Jerry Gonzalez, the executive director of the Georgia Association of Latino Elected Officials, explained to me that the goal of transitioning the city to district voting and away from at-large voting wouldn't be just to elect Latinos to positions of power, but rather for the city to take the concerns of the community there seriously. “There is zero representation and zero respect for the community,” he explained. “I'm not talking about Latino representation. I'm talking about ensuring that the Latino community can elect candidates of choice. Candidates of choice can be of any race, ethnicity. Right now the Latino community is being neglected by the current elected officials, because they represent the entire city. They tend to cater to the voter-rich wards. The wards that have the most amounts of voters, the wards that have the least amounts of voters are the ones that have a large population of Latinos. So the Latino side of town has been neglected for far too long. It doesn't' matter the race and ethnicity of the candidate, as long as that person is representing the interests of the Latino community, and that's not happening right now.”
There are a number of dimensions to the neglect Gonzalez cites. Through an Open Records Request, I obtained the demographic information for the composition of the city's employees. Here's how they break down:
As you can see, despite 42% of the city being Hispanic, roughly 9 percent of the police force is Hispanic. Two percent of the fire department is Hispanic. Of the city employees as a whole, four percent are Hispanic.
While voting reform is often thought of as an esoteric or wonky issue, the statistics above show that it has very serious and immediately obvious consequences.
Reform On The Horizon
I talked to Professor Justin Levitt, a voting rights expert, who stressed that neither at-large voting or district voting is a panacea – both systems have been implemented well and implemented poorly, and the local context of why a particular system is being used is important. He did note however that after the 2013 Shelby County decision – where the Supreme Court weakened the Voting Rights Act – we saw a number of Southern counties moving to at-large voting – which smacks of trying to suppress growing minority votes in the region.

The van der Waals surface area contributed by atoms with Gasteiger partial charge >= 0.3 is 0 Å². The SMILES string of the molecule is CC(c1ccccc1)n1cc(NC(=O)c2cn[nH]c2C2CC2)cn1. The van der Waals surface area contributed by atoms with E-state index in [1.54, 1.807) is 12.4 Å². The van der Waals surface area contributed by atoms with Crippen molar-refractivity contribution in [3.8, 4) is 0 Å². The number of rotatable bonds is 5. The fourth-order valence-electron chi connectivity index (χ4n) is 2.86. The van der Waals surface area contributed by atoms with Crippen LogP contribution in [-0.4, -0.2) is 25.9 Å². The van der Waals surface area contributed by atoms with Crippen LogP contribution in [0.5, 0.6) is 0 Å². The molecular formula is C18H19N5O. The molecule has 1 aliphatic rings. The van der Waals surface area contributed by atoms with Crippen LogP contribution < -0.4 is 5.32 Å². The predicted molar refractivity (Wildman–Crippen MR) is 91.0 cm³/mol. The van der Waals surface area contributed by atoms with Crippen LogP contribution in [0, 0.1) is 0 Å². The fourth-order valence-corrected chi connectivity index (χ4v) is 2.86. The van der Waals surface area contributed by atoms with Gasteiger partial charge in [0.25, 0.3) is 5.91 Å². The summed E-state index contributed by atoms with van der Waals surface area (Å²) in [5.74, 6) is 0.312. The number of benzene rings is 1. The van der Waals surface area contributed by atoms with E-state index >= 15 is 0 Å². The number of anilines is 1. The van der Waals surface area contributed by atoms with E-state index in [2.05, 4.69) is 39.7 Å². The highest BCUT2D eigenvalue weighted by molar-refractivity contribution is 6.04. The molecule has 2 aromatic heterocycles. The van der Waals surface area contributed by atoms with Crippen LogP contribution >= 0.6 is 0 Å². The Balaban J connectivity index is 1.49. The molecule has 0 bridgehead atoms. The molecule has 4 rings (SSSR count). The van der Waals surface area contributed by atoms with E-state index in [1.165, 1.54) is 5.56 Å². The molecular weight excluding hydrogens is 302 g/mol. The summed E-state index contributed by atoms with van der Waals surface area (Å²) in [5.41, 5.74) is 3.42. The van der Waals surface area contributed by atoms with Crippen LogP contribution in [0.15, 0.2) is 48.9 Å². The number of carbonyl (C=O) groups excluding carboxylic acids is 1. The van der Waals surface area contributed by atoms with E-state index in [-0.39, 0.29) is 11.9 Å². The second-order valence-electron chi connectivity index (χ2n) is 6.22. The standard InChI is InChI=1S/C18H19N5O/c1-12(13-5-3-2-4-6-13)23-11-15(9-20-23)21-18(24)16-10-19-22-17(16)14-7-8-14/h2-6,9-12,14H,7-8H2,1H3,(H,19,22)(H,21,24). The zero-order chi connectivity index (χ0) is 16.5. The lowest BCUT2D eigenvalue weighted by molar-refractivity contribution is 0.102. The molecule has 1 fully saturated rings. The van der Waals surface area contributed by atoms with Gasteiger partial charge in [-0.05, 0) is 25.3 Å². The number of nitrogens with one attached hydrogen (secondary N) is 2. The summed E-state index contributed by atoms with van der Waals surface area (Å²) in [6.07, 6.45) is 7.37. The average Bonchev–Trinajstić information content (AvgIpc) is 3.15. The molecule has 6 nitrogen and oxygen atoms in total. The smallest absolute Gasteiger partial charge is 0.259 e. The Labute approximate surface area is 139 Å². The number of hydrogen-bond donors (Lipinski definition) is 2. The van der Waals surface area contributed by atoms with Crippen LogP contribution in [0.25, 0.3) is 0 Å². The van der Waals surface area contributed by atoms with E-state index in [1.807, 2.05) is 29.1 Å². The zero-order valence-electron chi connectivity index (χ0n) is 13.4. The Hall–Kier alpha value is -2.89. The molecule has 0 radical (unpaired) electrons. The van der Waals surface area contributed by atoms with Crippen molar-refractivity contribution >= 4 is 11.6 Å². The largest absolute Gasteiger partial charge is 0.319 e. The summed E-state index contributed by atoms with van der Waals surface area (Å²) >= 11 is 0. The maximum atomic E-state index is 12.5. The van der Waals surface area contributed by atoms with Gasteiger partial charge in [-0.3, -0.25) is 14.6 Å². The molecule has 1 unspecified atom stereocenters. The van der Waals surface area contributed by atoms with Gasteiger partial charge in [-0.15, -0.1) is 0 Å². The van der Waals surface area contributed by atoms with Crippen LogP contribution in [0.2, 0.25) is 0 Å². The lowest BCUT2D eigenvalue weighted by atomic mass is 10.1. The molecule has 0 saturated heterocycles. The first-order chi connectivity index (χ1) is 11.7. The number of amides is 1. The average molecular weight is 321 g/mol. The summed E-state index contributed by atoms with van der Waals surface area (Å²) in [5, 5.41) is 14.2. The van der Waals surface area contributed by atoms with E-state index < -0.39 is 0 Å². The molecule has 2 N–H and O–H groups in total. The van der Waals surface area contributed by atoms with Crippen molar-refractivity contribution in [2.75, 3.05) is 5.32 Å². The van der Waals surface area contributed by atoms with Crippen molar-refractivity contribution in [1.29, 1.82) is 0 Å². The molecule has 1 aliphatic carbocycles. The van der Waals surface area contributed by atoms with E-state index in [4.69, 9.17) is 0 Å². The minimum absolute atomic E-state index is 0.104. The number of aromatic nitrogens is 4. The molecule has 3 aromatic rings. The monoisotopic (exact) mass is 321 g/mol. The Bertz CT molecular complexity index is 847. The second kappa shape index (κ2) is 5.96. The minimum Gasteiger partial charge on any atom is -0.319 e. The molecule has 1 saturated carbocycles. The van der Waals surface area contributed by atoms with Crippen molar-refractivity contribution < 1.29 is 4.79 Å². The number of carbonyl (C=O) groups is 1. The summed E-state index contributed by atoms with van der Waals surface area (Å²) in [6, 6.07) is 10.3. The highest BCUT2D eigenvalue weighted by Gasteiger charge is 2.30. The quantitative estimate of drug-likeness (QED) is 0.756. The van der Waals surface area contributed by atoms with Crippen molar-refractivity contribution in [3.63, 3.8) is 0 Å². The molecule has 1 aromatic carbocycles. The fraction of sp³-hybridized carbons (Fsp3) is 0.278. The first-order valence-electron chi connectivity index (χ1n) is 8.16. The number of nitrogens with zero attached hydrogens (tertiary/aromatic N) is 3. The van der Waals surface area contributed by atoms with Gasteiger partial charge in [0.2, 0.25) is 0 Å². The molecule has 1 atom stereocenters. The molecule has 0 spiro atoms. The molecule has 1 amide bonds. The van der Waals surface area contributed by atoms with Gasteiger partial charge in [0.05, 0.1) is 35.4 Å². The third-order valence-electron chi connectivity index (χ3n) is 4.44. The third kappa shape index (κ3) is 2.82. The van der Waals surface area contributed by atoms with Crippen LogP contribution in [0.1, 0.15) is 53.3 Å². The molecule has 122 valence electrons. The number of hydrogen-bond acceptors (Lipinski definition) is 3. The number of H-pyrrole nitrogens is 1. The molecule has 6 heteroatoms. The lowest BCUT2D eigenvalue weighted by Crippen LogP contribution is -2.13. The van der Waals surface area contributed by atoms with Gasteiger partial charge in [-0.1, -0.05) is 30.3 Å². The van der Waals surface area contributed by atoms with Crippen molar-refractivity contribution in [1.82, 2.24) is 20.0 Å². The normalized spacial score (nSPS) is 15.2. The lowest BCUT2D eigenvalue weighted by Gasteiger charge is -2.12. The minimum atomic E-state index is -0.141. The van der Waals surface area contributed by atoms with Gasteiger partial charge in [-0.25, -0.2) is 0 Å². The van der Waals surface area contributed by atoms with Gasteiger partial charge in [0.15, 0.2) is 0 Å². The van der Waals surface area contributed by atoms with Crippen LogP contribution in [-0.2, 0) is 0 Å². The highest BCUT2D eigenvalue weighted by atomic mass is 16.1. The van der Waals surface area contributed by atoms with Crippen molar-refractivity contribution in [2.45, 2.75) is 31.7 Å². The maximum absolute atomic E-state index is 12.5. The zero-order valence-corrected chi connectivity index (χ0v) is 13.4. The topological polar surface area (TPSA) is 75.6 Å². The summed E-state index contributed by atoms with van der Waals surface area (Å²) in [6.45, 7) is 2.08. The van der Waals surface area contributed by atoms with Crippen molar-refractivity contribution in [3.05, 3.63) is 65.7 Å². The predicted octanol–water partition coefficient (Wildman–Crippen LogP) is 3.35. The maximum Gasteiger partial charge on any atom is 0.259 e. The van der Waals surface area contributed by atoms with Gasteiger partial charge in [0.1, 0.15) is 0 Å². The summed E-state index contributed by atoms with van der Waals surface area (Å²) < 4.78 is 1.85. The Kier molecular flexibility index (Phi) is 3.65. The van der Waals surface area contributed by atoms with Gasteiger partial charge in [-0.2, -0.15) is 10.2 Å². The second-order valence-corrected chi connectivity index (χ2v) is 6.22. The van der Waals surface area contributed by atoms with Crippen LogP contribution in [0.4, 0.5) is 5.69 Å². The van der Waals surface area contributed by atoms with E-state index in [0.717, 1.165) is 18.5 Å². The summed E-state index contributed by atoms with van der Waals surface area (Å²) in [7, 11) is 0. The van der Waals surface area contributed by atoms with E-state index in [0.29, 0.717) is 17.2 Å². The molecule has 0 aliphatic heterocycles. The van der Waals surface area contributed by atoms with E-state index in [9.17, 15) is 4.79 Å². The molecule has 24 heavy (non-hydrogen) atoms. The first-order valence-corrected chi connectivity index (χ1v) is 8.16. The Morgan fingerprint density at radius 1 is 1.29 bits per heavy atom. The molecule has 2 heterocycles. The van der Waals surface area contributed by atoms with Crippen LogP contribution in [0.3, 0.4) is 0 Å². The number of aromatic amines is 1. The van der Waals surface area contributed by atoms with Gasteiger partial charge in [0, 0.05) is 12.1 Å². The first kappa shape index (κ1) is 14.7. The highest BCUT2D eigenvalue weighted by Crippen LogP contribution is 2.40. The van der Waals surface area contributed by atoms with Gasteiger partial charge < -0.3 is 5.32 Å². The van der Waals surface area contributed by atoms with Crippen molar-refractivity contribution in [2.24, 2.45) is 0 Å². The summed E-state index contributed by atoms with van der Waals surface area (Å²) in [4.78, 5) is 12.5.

But for every action there is an equal and opposite reaction. Activism by broad coalitions in Georgia is gaining ground in combating this form of suppression.
In Gaineseville, Gonzalez's coalition has been pushing hard to see the elimination of the at-large voting system and a move towards district voting. He fully expects to see the council vote this year to overturn at-large voting.
In Fayette County, a federal judge ruled on Monday that the county must use district voting to replace Coston, a move hailed by resident Ogechi Oparah. .”"It means that we care about all of the voices in Fayette County and not just the majority of voices. It's really a win for inclusiveness and making people who live in Fayette County – and who might want to live in Fayette County – feel welcome,” said Oparah.
We've long been told that the South is a future progressive bastion, due to the rapidly changing demographics of the region. Yet it should be noted that demographics aren't destiny – not without actively engaging new voters and adopting voting systems that make their votes count. The at-large voting fights in Fayette County and Gainesville are evidence of what happens when voter suppression is actively identified and fought.